2. Make it a link, such as

    <a href="tel:18005554444">1-800-555-4444</a>
    

    then it's clickable, so you can track that event as well (but you wouldn't want to track this one on top of the hover event mentioned in 1). Fortunately, most analytics software picks up on link clicks naturally and since HREF is unique, it should provide good data. This is nice because user's can actually click or tap the link to place the call on a device that supports it, but it could be confusing for users when their normal desktop browser doesn't do anything after clicking. It would measure intent, but may frustrate some of them as a sort of "button to nowhere".

Rather than just tracking "views" of the phone number, one alternative is to have a separate phone number for the web and just track the actual calls to that number each month when the bill comes. You've probably already considered that, though

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Personally, I find that quite often when I need to read such information from a webpage, I move my mouse cursor close to the piece of information I'm interested in. You could try to see if is just my weird way of not loosing myself in the page, or that more users do this. If more users do it, it might be a way to get the information you're after in a non-intrusive way.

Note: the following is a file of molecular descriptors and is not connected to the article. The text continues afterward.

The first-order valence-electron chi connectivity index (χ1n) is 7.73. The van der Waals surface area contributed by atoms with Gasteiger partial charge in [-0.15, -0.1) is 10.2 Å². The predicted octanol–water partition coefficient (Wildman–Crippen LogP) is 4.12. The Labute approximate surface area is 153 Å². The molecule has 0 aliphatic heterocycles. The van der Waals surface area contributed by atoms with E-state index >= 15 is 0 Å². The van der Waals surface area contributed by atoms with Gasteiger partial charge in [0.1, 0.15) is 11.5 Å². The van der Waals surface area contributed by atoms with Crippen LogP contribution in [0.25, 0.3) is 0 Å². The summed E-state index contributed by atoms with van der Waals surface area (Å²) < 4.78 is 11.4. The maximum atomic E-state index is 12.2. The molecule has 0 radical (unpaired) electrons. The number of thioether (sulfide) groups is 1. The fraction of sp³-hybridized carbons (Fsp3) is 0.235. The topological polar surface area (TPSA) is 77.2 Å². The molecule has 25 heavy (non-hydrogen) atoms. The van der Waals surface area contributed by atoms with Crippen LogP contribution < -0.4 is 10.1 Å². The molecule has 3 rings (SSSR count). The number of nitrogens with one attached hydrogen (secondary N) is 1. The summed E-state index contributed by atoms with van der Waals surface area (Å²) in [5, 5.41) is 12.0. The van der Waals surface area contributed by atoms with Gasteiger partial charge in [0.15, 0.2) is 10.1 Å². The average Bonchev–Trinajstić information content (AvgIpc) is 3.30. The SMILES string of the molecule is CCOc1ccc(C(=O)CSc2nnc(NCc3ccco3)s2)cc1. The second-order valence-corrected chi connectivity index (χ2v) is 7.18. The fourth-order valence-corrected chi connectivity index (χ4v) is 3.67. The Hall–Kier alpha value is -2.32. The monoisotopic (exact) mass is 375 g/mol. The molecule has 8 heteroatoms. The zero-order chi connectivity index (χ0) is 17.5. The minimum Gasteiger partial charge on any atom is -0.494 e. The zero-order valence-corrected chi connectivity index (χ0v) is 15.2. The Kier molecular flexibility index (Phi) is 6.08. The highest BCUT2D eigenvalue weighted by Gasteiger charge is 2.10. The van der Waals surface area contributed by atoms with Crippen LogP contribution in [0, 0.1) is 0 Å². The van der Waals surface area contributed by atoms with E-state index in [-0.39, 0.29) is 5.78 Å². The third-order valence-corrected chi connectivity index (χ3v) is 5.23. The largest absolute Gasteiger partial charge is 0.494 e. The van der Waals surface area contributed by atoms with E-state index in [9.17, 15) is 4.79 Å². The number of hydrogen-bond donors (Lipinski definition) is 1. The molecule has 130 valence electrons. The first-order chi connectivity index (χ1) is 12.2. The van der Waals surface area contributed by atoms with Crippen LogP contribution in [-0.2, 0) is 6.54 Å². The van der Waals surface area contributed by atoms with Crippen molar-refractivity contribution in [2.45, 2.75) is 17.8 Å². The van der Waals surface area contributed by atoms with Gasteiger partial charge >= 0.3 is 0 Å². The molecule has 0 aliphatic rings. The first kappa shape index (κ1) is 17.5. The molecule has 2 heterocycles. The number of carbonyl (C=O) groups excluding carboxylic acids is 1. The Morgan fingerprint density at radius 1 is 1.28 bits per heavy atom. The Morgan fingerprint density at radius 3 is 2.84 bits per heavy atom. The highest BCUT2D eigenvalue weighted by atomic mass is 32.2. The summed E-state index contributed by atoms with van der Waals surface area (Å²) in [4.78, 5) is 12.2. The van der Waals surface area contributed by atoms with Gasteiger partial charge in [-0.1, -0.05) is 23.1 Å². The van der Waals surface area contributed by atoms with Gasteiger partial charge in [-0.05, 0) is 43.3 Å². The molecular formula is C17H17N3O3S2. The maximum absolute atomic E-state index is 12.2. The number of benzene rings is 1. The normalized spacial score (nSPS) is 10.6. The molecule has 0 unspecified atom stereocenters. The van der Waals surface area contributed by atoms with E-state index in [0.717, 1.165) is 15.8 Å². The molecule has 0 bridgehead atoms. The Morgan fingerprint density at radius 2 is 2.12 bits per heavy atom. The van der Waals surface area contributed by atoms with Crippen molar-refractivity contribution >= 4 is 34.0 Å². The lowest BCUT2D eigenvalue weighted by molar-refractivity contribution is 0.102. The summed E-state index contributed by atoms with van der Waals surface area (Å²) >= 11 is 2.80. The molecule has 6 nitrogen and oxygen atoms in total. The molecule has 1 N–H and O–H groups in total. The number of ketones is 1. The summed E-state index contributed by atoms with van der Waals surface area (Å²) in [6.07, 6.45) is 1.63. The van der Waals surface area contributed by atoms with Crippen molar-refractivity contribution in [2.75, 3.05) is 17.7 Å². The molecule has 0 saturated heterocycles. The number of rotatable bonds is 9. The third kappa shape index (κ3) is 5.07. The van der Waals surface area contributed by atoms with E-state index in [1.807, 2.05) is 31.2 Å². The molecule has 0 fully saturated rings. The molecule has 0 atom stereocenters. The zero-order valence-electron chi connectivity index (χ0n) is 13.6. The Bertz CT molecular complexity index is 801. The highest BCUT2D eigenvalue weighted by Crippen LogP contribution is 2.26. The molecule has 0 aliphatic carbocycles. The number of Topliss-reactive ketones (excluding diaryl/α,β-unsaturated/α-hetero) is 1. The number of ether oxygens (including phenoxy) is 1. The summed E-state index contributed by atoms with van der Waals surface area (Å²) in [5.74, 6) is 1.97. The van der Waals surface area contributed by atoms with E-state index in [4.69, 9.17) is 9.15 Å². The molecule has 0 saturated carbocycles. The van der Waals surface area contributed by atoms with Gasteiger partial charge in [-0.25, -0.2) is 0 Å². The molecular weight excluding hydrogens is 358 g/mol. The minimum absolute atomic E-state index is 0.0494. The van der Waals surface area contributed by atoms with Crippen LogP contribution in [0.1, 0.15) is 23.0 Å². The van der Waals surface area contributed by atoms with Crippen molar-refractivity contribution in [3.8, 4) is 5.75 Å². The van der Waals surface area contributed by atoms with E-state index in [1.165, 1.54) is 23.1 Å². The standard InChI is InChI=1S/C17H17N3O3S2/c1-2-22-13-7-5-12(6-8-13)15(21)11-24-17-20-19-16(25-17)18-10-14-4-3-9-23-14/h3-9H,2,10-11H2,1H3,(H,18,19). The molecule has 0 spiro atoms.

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Here's a slanty-design answer, since other answers have covered "right" ways to do it.

If you must hide the phone number, instead of making it a purely punitive task to show it, make it just seem like an unintended extra step.

Obfuscating the phone number and only revealing it when the user clicks on it is like dangling information in front of people. They may also wonder if they need to give you something to get the number, e.g., some sites don't let you see the real details until you log in or sign up or whatever.

Instead, just have a link that says "show number" as you say, or something that is labeled with the action the user is trying to perform or the data they want (a link that says "Contact info"). This is not good GUI design--it's an extra click--but at least it isn't blatantly hiding stuff.

Or squeeze your design so the phone number just barely doesn't fit, and put a disclosure-arrow or triangle or something so it just looks like a "more" control.

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6  
+1 for a "fake it to make it" approach, I really like the disclosure triangle idea. –  Joshua Drake Nov 29 '12 at 18:26
    
If this is for a phone, could you write some javascript that would detect the click then ask the phone to tel://phone-number? –  Mark0978 Nov 30 '12 at 18:40